- Title: USA: Commercialization of graffiti leads to more money, but also legal disputes
- Date: 4th July 2007
- Summary: (L!3) NEW YORK CITY, NEW YORK, UNITED STATES (FILE) (REUTERS) GRAFFITI POSTER BY ARTIST JUDITH SUPINE WORK BY BAST, PART OF THE ARTIST GROUP, FAILE
- Embargoed: 19th July 2007 13:00
- Location: Usa
- Country: USA
- Topics: Arts / Culture / Entertainment / Showbiz
- Reuters ID: LVA5D9KNL8HP6H5UU6WRNDOBI640
- Story Text: Corporations are discovering a lucrative niche in the edgy world of graffiti. Increasingly, large companies like Nike and Adidas are utilizing the hip, street-wise skills that graffiti writers can bring to their brands - in turn, artists are taking advantage of the trend, some demanding credit for their street work. Graffiti on New York City walls, a city which boasts not only an anti-vandalism police squad, but which introduced a law in 2006 to ban the sale of spray paint cans to anyone under the age of 18.
But in the trendy New York neighborhood of SoHo, seven international graffiti writers very publicly spray a fake subway car.
The event was part of an expensive marketing campaign for sports manufacturer, Adidas and was the culmination of the design by the graffiti artists of a footwear collection.
The artists do not consider this corporate involvement a loss in street cred.
Said graffiti writer, Rime, "Graffiti with spray paint is something now that has stepped over a lot of the mainstream's considered boundaries. You see graffiti in places where you wouldn't expect graffiti to be in, you see companies acting in ways that you would assume are irresponsible by collaborating with these criminals."
Specifically commissioned graffiti is appearing more frequently and one artist who has cashed in on his skills is Nicer, one of the founding members of Tat's Cru. Tat's Cru has been involved in the business of creating graffiti mural advertising for more than 10 years, after starting out illegally spraying subway trains in the eighties.
Tat's Cru is currently in a legal battle with medical doctor and part-time photographer Peter Rosenstein, who documented some of the group's publicly visible work, but did request permission to publish it. The book in question "Tattooed Walls" has been taken out of print by the publisher, pending the outcome of the case.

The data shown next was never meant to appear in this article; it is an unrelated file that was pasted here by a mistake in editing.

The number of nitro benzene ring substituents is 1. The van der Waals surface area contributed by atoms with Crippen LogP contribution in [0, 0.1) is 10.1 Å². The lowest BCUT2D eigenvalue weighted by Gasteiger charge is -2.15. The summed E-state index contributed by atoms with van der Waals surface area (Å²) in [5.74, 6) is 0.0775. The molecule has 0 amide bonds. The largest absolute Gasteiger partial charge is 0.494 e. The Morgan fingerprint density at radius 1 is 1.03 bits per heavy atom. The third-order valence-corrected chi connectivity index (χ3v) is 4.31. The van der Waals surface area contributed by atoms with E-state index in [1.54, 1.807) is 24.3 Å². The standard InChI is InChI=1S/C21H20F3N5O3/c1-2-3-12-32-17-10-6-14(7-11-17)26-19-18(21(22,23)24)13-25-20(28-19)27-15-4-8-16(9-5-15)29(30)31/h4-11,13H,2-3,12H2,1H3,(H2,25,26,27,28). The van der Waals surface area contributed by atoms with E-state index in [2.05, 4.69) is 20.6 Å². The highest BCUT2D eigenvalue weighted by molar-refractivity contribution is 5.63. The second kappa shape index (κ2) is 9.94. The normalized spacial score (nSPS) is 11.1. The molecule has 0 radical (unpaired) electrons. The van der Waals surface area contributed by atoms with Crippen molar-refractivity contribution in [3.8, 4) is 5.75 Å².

"He gave us credit for walls we didn't do, he put, he gave names to murals that didn't have names. Like, you know, he took it upon himself to just start changing the actual history of it," explained Nicer.
Rosenstein insists that he is not trying to make money from the book, but rather that taking photographs of graffiti is a passion of his.
"If I think something is fair use, I mean if I want to photograph that building, I don't feel like I have to go to a lawyer every time and consult them before I can photograph anything," he said.
Despite the fact that Tat's Cru's work is mostly on public walls, on public streets and publicly accessible, Nicer says that an artist should have a say about the use of his work.
He explained, "I hope people start realizing that, you know what, just because they paint in a public domain, it's not for the taking, its not there to be abused."
There is still a large community of street artists which opposes the popularization of graffiti. Momo, in wacky disguise to hide his identity, has been autonomously creating poster and other street art on city walls for 10 years. He acknowledges the need for artists to make a living, but retains his independence and support for graffiti's original protest ideology.
"Anyone that comes along with their political agenda to put us in boxes is just another cop, or another system that we're rebelling from in the first place. So, again, I think it's up to every person to make their own personal judgment. That might make their work distasteful to me, but it's up to them to find their own way," he said.
The attorney representing Tat's Cru told Reuters that the dispute with Rosenstein and the people connected with "Tattooed Walls" could be resolved through financial compensation.
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